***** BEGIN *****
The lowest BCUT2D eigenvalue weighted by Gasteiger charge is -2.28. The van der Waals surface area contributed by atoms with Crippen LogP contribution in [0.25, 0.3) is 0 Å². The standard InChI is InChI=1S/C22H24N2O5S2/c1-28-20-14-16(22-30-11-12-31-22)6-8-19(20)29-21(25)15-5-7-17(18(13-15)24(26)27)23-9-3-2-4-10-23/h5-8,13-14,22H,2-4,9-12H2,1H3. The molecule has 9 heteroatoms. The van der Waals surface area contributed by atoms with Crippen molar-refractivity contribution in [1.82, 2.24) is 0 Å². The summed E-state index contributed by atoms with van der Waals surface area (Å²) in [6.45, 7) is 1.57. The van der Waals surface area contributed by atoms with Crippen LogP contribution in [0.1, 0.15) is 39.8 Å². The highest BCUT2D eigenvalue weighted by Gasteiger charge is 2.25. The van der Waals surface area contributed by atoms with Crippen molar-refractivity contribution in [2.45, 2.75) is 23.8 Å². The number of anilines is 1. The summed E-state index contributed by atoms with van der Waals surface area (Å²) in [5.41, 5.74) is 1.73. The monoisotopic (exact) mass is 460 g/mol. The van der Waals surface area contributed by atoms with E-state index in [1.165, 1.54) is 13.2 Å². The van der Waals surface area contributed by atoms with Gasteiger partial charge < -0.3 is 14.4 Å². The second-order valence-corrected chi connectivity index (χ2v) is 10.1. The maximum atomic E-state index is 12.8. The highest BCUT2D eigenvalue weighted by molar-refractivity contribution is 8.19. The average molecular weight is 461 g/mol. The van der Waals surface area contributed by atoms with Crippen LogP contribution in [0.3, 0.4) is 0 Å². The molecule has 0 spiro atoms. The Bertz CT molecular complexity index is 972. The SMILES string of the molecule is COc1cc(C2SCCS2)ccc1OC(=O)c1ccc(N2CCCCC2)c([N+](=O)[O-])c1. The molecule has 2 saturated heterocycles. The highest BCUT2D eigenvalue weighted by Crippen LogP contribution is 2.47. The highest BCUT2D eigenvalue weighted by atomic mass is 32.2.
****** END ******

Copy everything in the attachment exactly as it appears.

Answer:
The lowest BCUT2D eigenvalue weighted by Gasteiger charge is -2.28. The van der Waals surface area contributed by atoms with Crippen LogP contribution in [0.25, 0.3) is 0 Å². The standard InChI is InChI=1S/C22H24N2O5S2/c1-28-20-14-16(22-30-11-12-31-22)6-8-19(20)29-21(25)15-5-7-17(18(13-15)24(26)27)23-9-3-2-4-10-23/h5-8,13-14,22H,2-4,9-12H2,1H3. The molecule has 9 heteroatoms. The van der Waals surface area contributed by atoms with Crippen molar-refractivity contribution in [1.82, 2.24) is 0 Å². The summed E-state index contributed by atoms with van der Waals surface area (Å²) in [6.45, 7) is 1.57. The van der Waals surface area contributed by atoms with Crippen LogP contribution in [0.1, 0.15) is 39.8 Å². The highest BCUT2D eigenvalue weighted by Gasteiger charge is 2.25. The van der Waals surface area contributed by atoms with Crippen molar-refractivity contribution in [2.45, 2.75) is 23.8 Å². The number of anilines is 1. The summed E-state index contributed by atoms with van der Waals surface area (Å²) in [5.41, 5.74) is 1.73. The monoisotopic (exact) mass is 460 g/mol. The van der Waals surface area contributed by atoms with E-state index in [1.165, 1.54) is 13.2 Å². The van der Waals surface area contributed by atoms with Gasteiger partial charge < -0.3 is 14.4 Å². The second-order valence-corrected chi connectivity index (χ2v) is 10.1. The maximum atomic E-state index is 12.8. The highest BCUT2D eigenvalue weighted by molar-refractivity contribution is 8.19. The average molecular weight is 461 g/mol. The van der Waals surface area contributed by atoms with Crippen LogP contribution in [0.3, 0.4) is 0 Å². The molecule has 0 spiro atoms. The Bertz CT molecular complexity index is 972. The SMILES string of the molecule is COc1cc(C2SCCS2)ccc1OC(=O)c1ccc(N2CCCCC2)c([N+](=O)[O-])c1. The molecule has 2 saturated heterocycles. The highest BCUT2D eigenvalue weighted by Crippen LogP contribution is 2.47. The highest BCUT2D eigenvalue weighted by atomic mass is 32.2.